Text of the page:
Cast Upon the Breakers/Chapter XII

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Cast Upon the Breakers by Horatio Alger
Chapter XII: What Was Found in Rodney's Room

"There is a boy who stands between me and promotion," continued Jasper, speaking in a low tone.

"The boy you mentioned the other day?"

"Yes, Rodney Ropes. Mr. Goodnow got him from I don't know where, and has taken a ridiculous fancy to him. He has been put over my head and his pay raised, though I have been in the store longer than he. My idea is to connect him with the thefts and get him discharged."

"Do you mean that we are to make him a confederate?"

"No," answered Jasper impatiently. "He would be just the fellow to peach and get us all into trouble."

"Then what do you mean?"

"To direct suspicion towards him. We won't do it immediately, but within a week or two. It would do me good to have him turned out of the store."

Jasper proceeded to explain his idea more fully, and his companion pronounced it very clever.

Meanwhile Rodney, not suspecting the conspiracy to deprive him of his place and his good name, worked zealously, encouraged by his promotion, and resolved to make a place for himself which should insure him a permanent connection with the firm.

Ten days passed, and Mr. Redwood again received a summons from the office.

Entering, he found Mr. Goodnow with a letter in his hand.

"Well, Mr. Redwood," he began, "have you got any clew to the party who has stolen our goods?"

"No, sir."

"Has any thing been taken since I spoke with you on the subject?"

"Not that I am aware of."

"Has any one of the clerks attracted your attention by suspicious conduct?"

"No, sir," answered Redwood, puzzled.

"Humph! Cast your eye over this letter."

James Redwood took the letter, which was written in a fine hand, and read as follow:

MR. GOODNOW:

DEAR SIR,--I don't know whether you are aware that articles have been taken from your stock, say, ladies' cloaks and silk dress patterns, and disposed of outside. I will not tell you how it has come to my knowledge, for I do not want to get any one's ill will, but I will say, to begin with, that they were taken by one of your employees, and the one, perhaps, that you would least suspect, for I am told that he is a favorite of yours. I may as well say that it is Rodney Ropes. I live near him, and last evening I saw him carry a bundle to his room when he went back from the store. I think if you would send round today when he is out, you would find in his room one or more of the stolen articles. I don't want to get him into trouble, but I don't like to see you robbed, and so I tell you what I know.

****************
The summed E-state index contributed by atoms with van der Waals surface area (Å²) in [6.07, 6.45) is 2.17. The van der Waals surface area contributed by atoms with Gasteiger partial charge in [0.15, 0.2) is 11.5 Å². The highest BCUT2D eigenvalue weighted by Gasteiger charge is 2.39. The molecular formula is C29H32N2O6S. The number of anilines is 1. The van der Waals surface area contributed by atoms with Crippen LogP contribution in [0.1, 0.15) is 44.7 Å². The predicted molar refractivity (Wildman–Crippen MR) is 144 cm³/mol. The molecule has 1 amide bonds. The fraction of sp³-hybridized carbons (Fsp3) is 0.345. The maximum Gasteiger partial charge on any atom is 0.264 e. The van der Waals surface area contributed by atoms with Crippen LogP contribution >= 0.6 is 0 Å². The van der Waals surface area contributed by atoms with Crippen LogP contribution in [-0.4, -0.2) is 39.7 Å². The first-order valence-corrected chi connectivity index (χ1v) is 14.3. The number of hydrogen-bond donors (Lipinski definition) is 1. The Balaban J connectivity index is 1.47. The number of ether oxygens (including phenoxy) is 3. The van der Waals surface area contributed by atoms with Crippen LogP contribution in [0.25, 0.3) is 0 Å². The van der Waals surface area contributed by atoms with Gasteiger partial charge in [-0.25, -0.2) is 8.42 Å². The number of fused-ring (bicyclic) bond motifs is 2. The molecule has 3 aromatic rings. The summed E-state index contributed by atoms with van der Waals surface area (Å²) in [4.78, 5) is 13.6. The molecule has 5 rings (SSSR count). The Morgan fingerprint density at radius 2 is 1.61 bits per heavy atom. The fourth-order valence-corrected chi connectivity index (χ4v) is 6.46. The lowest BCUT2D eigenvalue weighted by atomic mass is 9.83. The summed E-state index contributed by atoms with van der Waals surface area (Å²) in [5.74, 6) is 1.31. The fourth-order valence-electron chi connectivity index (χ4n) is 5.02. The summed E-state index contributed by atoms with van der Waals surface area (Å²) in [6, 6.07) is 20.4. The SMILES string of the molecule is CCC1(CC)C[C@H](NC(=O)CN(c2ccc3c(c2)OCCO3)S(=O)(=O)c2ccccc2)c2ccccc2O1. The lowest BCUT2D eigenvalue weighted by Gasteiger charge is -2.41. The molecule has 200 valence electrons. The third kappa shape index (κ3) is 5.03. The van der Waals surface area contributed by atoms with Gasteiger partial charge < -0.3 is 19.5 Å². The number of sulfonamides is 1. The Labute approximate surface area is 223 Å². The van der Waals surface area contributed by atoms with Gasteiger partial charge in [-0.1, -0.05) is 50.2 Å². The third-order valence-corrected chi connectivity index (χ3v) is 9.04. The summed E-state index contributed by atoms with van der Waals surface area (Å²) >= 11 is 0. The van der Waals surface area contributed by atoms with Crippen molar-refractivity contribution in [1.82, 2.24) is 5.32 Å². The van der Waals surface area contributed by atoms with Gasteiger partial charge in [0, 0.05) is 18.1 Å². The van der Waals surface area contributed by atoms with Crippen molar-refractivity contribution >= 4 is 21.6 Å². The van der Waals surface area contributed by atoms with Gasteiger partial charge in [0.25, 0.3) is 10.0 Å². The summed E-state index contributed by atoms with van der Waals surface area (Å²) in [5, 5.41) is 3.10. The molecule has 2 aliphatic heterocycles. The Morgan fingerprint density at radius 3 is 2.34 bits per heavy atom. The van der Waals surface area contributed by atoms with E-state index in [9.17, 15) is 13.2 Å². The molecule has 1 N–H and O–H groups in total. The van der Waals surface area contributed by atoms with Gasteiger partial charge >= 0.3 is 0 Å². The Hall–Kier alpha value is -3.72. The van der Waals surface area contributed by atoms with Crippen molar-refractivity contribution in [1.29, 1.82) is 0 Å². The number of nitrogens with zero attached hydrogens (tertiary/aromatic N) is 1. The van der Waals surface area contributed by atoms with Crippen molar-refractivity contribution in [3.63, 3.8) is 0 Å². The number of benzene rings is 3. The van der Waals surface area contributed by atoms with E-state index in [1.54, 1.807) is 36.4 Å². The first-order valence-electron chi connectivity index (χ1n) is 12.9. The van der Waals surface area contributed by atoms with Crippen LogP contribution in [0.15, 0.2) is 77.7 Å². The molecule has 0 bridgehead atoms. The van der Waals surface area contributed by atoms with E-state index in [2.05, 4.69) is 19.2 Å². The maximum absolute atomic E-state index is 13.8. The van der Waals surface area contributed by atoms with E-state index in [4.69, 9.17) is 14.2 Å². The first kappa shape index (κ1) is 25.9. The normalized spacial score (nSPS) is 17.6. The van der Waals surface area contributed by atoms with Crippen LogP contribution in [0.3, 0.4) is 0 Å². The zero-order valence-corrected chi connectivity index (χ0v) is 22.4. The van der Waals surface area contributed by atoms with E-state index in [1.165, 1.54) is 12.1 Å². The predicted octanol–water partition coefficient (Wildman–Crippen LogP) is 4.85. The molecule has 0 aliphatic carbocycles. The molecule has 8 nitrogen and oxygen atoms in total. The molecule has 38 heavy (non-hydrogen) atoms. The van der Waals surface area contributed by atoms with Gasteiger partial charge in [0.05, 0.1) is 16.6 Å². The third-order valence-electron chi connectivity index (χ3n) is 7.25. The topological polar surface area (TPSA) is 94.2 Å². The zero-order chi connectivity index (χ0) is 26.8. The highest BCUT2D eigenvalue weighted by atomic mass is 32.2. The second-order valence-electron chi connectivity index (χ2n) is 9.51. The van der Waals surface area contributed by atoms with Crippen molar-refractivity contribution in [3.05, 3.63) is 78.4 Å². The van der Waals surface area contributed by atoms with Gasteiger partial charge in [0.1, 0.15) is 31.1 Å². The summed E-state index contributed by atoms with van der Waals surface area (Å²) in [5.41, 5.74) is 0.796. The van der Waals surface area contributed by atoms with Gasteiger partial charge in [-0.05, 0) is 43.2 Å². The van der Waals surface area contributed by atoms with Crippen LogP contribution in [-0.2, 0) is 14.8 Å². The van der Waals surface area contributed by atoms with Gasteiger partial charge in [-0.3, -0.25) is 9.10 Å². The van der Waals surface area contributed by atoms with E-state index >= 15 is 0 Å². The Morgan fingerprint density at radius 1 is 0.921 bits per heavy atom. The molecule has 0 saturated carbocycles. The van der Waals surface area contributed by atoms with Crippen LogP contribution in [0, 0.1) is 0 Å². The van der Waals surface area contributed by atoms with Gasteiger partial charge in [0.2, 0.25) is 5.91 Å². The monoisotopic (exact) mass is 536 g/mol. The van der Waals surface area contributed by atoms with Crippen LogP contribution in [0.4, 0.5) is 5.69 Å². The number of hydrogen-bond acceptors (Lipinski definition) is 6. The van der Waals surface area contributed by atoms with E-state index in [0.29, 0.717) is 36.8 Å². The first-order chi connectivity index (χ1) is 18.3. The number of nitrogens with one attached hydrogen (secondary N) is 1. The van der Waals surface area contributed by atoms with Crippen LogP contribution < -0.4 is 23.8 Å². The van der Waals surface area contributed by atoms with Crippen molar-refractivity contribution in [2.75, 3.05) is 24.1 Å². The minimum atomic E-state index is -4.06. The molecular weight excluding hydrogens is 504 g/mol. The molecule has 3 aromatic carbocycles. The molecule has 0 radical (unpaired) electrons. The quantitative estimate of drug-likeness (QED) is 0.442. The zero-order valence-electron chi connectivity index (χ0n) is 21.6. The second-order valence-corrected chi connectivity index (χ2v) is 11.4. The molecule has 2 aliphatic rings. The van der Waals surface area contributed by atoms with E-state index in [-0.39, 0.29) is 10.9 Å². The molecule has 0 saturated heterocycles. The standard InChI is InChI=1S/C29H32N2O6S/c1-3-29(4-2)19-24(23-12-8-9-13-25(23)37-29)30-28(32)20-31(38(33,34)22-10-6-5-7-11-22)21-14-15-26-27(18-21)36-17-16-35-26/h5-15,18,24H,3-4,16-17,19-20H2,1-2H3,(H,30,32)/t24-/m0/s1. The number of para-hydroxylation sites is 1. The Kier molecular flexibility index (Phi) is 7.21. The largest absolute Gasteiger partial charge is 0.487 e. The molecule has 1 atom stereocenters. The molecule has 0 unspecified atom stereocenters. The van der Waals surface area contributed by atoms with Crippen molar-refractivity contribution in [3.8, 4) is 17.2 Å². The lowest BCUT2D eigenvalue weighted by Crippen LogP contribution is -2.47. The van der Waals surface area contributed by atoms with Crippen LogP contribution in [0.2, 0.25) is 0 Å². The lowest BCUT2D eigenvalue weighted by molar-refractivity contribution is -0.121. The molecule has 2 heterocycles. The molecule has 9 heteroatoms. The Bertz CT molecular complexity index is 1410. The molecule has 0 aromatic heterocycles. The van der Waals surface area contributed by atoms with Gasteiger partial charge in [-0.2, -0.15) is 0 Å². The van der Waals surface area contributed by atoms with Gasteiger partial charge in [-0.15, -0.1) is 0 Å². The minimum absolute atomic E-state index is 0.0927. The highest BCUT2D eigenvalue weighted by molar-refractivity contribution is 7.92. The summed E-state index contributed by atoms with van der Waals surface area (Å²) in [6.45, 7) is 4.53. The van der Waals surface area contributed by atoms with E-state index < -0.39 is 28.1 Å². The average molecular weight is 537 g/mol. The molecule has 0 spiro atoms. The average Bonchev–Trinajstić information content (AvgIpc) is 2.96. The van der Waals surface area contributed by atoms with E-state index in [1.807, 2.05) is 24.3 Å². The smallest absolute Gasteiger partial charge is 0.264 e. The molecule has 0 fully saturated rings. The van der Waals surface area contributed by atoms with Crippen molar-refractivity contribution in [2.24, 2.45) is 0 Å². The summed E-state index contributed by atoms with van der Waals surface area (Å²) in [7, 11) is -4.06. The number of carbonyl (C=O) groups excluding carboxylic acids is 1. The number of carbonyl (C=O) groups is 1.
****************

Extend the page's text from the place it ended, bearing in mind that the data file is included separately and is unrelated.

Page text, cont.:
A FRIEND.

Mr. Redwood read this letter attentively, arching his brows, perhaps to indicate his surprise. Then he read it again carefully.

"What do you think of it?" asked the merchant.

"I don't know," answered Redwood slowly.

"Have you ever seen anything suspicious in the conduct of young Ropes?"

"I can't say I have. On the contrary, he seems to be a very diligent and industrious clerk."

"But about his honesty."

"I fancied him the soul of honesty."

"So did I, but of course we are liable to be deceived. It wouldn't be the first case where seeming honesty has been a cover for flagrant dishonesty."

"What do you wish me to do, Mr. Goodnow? Shall I send Ropes down to you?"

"No; it would only give him a chance, if guilty, to cover up his dishonesty."

"I am ready to follow your instructions."

"Do you know where he lodges?"

"Yes, sir."

"Then I will ask you to go around there, and by some means gain admission to his room. If he has any of our goods secreted take possession of them and report to me."

"Very well, sir." Half an hour later Mrs. McCarty, Rodney's landlady, in response to a ring admitted Mr. James Redwood.

"Does a young man named Ropes lodge here?" he asked.

"Yes, sir."

"I come from the house where he is employed. He has inadvertently left in his room a parcel belonging to us, and I should be glad if you would allow me to go up to his room and take it."